If you want to apply for a patent, the U. S. Patent and Trademark Office offers this advice:

Make sure your invention is practical before you spend a lot of money on patenting and trying to sell it.

Get a witness who can verify when you came up with your idea. If someone has the same idea, you want to prove you had it first. Under the patent office's Disclosure Document Program, you can send them a signed description of your invention and it will be filed for two years for $10 fee. Keep good records.

Have a preliminary search made in the patent office's search room to see if your invention already is patented. You can do it yourself, but because it requires skill and experience, most inventors hire practitioners, the patent office says.

Hire a registered attorney or agent. He or she can help you write the application as broadly as possible for your protection. $ patent attorneys and inventors offer these additional tips:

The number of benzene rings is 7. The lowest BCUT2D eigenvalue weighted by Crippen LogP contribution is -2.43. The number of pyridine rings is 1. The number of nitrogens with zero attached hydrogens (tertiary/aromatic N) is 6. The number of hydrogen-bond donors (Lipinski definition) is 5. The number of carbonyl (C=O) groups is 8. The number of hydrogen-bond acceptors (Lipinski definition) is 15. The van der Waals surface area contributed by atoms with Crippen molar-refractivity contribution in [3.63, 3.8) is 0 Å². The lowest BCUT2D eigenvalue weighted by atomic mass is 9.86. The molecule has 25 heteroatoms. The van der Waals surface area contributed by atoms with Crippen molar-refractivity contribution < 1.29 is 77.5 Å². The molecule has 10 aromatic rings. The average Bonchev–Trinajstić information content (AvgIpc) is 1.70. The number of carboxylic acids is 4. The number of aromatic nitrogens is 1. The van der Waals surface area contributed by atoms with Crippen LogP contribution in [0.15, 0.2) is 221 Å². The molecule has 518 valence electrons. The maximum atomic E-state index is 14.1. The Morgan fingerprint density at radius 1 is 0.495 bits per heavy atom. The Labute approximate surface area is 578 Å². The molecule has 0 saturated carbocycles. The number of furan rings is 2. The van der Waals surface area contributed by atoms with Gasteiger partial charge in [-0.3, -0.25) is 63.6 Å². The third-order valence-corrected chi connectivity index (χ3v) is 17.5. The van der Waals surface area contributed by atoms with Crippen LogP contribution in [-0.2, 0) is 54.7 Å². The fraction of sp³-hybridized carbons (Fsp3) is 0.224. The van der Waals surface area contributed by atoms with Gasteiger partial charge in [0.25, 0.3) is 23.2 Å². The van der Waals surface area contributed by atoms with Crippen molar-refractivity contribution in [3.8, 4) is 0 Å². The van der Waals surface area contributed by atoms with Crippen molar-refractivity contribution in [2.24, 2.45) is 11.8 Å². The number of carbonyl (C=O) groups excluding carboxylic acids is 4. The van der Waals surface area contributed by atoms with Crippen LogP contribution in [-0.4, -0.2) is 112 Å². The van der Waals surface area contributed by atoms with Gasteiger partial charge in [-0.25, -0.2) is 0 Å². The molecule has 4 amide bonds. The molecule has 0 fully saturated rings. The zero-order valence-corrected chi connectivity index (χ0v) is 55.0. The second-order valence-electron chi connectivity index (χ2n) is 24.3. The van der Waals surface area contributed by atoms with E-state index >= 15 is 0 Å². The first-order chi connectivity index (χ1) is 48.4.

Use caution when dealing with promoters who offer to help you sell your invention for a price. Ask for references. Check the Better Business Bureau.

Stick to one field. "It's a lot easier to invent when you work in a field you known thoroughly," says inventor Jacob Rabinow.

Be prepared to lose money, so don't gamble your mortgage or your children's education on striking it rich.

Be patient, have confidence in your ability and fight it through if you think you've got a winner.